Last week, Tallinn Zoo's children's area was hit with a sad loss when Libelle, the oldest of the zoo's indigenous Kihnu sheep was killed. The next night, trail cameras uncovered the culprit: a timid jackal has been sneaking around in the area behind the pasture.
"We must catch this self-starter to prevent similar troubles from recurring. The first suspicion of jackals in the zoo's nature areas comes from the spring, when strange pawprints were spotted in the snow, but the animal was not caught on camera. A picture of the jackal in the vicinity of the Open Air Museum in May pointed to the possibility that he could settle in our nature areas. Their biota is rather versatile - stoats, weasels, martens, badgers, wild goats and hares," Tallinn Zoo director Tiit Maran wrote in a press release on Monday.
Regularly natives of southeastern Europe and other equatorial areas, golden jackals have significantly extended their spread in the last decades with the northernmost sighting in northern Norway. Their presence in Estonia was first proved in 2013.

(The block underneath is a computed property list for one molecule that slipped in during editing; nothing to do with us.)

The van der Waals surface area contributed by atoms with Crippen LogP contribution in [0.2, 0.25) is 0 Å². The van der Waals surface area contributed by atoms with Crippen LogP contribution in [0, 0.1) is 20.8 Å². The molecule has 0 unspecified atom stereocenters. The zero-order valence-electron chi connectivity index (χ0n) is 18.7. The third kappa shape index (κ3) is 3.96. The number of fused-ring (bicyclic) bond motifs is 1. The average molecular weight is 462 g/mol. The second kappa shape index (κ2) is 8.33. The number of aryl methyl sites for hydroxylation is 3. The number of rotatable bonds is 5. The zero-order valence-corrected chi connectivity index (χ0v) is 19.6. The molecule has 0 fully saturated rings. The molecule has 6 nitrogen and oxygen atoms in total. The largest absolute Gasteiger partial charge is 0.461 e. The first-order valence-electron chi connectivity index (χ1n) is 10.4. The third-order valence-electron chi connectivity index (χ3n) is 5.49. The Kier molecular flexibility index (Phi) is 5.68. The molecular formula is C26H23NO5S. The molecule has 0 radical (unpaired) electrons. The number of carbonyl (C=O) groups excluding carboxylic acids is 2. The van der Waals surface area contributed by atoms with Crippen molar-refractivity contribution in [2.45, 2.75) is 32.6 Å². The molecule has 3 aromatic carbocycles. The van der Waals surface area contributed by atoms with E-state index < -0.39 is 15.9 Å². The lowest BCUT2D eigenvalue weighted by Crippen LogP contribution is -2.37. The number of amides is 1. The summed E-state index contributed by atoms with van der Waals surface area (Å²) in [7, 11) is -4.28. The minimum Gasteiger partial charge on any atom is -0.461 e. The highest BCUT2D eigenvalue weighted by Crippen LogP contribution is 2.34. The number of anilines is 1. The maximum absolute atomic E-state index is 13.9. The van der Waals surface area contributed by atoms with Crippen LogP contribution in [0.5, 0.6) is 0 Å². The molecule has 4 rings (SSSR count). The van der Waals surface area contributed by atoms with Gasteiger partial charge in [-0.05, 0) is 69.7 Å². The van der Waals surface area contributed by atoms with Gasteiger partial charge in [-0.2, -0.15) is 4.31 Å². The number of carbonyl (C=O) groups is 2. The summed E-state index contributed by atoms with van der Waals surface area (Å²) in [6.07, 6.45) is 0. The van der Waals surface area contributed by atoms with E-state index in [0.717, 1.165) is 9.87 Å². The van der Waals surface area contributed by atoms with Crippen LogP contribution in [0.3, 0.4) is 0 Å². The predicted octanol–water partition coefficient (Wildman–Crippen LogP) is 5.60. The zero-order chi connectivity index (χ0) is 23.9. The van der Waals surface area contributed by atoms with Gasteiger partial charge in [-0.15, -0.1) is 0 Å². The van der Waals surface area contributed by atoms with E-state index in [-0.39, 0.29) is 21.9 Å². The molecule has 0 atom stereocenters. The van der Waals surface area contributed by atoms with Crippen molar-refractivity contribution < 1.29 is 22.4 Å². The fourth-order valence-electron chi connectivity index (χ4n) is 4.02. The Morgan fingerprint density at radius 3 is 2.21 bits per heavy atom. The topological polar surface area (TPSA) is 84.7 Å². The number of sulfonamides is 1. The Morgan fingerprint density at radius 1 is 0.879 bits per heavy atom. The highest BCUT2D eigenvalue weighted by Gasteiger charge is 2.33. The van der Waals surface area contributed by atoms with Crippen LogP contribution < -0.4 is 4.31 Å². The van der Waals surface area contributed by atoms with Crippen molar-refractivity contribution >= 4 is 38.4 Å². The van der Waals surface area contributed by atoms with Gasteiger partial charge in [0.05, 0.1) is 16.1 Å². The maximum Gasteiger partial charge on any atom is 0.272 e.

Estonia does not have any previous experience with catching jackals, which means the zoo will begin testing different methods. "If we can catch the jackal and can find resources for the construction of a proper enclosure, they could become a permanent resident in our collection so that visitors could also meet this exciting animal. An enclosure would cost an estimated €15,000-20,000," Maran noted.
Until the jackal is captured, the Kihnu sheep have been sent to a pasture behind the bird ponds, surrounded by an electric fence. Zoo visitors should not fear the jackal, as they are mostly nocturnal animals and are scared of humans.
Editor: Kristjan Kallaste